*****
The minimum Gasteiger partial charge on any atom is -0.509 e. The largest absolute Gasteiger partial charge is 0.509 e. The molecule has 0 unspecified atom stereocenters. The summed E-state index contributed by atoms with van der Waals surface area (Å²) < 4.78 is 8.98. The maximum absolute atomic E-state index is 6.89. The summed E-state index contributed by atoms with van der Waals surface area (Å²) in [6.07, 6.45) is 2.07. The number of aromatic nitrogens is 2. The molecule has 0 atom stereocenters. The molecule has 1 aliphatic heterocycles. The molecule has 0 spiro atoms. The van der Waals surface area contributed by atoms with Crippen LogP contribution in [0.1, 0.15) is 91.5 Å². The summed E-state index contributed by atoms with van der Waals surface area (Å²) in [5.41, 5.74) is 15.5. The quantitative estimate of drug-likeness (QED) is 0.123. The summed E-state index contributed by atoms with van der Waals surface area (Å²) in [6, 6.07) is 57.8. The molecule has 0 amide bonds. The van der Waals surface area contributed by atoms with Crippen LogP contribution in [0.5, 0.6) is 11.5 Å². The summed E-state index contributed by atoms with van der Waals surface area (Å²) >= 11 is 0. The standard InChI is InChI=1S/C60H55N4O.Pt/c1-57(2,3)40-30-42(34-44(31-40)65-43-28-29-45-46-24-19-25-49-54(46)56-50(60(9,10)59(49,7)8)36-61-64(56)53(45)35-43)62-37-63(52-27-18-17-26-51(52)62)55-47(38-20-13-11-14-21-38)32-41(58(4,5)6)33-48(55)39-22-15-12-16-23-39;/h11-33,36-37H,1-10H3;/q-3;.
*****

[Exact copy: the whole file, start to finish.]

The minimum Gasteiger partial charge on any atom is -0.509 e. The largest absolute Gasteiger partial charge is 0.509 e. The molecule has 0 unspecified atom stereocenters. The summed E-state index contributed by atoms with van der Waals surface area (Å²) < 4.78 is 8.98. The maximum absolute atomic E-state index is 6.89. The summed E-state index contributed by atoms with van der Waals surface area (Å²) in [6.07, 6.45) is 2.07. The number of aromatic nitrogens is 2. The molecule has 0 atom stereocenters. The molecule has 1 aliphatic heterocycles. The molecule has 0 spiro atoms. The van der Waals surface area contributed by atoms with Crippen LogP contribution in [0.1, 0.15) is 91.5 Å². The summed E-state index contributed by atoms with van der Waals surface area (Å²) in [5.41, 5.74) is 15.5. The quantitative estimate of drug-likeness (QED) is 0.123. The summed E-state index contributed by atoms with van der Waals surface area (Å²) in [6, 6.07) is 57.8. The molecule has 0 amide bonds. The van der Waals surface area contributed by atoms with Crippen LogP contribution in [0.5, 0.6) is 11.5 Å². The summed E-state index contributed by atoms with van der Waals surface area (Å²) >= 11 is 0. The standard InChI is InChI=1S/C60H55N4O.Pt/c1-57(2,3)40-30-42(34-44(31-40)65-43-28-29-45-46-24-19-25-49-54(46)56-50(60(9,10)59(49,7)8)36-61-64(56)53(45)35-43)62-37-63(52-27-18-17-26-51(52)62)55-47(38-20-13-11-14-21-38)32-41(58(4,5)6)33-48(55)39-22-15-12-16-23-39;/h11-33,36-37H,1-10H3;/q-3;.